Sir Chris said: “A lot of the way by which senior ministers, including the prime minister, came to their position was done informally in conversation.

“And, for example, one of the times where we had the most conversation with the prime minister in a small group – where he tended to be at his most focused – was in the briefing just before we did press conferences.”

Earlier, Sir Chris said action should have been taken earlier against the spread of Covid but denied warning ministers against lockdowns.

In sometimes tense exchanges with Mr Keith, the leading expert said he set out the downsides of locking down but argued that was not the same as saying it should not happen.

Sir Chris was put under intense scrutiny following revelations from former chief scientific adviser Sir Patrick Vallance on Monday that he and Sir Chris did not always see eye to eye on the speed at which action was needed.

Sir Chris said he was “very aware” of two things that needed to be balanced – “the risk of going early (into lockdown or other similar measures) and the risk of going too late”.

He added: “My view is, with the benefit of hindsight, we went a bit too late on the first wave.”

Sir Chris said there was inevitable variation between what people thought when balancing all the issues, which included how restrictions might impact loneliness, deprivation or non-Covid deaths.

He added: “And I was probably further towards ‘let’s think through the disadvantages here before we act’ and also in making sure that in giving my advice that ministers were aware of both sides of the equation.”

Sir Chris said differences between him and Sir Patrick were “extremely small”.

UK Covid-19 Inquiry
Hugo Keith KC was involved in terse exchanges with the chief medical officer (UK Covid-19 Inquiry/PA)

Asked about claims in Sir Jeremy Farrar’s book about “friction or tension” between the top advisers in the early days of the pandemic, Sir Chris replied: “Well, Sir Jeremy, who is a good friend and colleague, had a book to sell and that made it more exciting, I’m told.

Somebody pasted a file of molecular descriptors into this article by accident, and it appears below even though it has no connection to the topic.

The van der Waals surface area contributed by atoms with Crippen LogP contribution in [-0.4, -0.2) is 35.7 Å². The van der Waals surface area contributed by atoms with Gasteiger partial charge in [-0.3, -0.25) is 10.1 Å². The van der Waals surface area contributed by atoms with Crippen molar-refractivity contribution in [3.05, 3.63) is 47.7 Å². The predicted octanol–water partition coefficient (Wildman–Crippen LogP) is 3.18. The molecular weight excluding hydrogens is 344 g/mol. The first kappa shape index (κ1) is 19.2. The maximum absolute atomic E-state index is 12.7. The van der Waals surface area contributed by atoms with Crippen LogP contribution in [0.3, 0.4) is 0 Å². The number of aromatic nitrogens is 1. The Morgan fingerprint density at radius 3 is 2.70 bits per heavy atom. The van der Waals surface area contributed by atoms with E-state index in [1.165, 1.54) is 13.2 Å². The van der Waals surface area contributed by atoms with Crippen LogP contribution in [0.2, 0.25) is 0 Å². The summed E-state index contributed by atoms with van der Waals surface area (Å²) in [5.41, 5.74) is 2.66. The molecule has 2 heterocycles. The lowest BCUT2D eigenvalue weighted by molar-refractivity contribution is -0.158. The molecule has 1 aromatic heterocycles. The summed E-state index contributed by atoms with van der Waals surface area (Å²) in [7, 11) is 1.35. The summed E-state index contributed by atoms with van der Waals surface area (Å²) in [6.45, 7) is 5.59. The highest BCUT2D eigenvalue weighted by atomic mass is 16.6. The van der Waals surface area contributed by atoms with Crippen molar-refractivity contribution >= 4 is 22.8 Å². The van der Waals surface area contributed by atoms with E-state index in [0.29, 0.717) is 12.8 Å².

“My own view was that actually the differences were extremely small.”

Sir Chris also told the inquiry:

– There was a “bit of a row” when former No 10 senior adviser Dominic Cummings attended some Sage meetings. But Sir Chris defended the move, saying: “I thought it was perfectly sensible that if one of the most senior advisers to the prime minister, if she or he wished to, could listen in on Sage, (it) struck me as a sensible thing to do…” However, he said it would be “extremely unacceptable” if that person tried to bias the answers given by Sage

Covid-19 pandemic inquiry
Sir Chris Whitty told the inquiry there was a ‘bit of a row’ when Dominic Cummings attended Sage meetings (PA)

– Modelling at the start of the pandemic was intended to test a number of scenarios, not to provide predictions

– The pandemic mantra of “following the science” was a “millstone” around scientists’ necks “and didn’t help Government either”

– Public Health England struggled to scale up testing when it was needed

– Sir Chris and Sir Patrick were “very careful to be clear and blunt about the public health implications of decisions taken or not taken” but did not tell ministers “therefore you must” or “I think you must”

– There were “no good options” for dealing with Covid. “All the options were very bad, some are a bit worse, and some were very, very bad”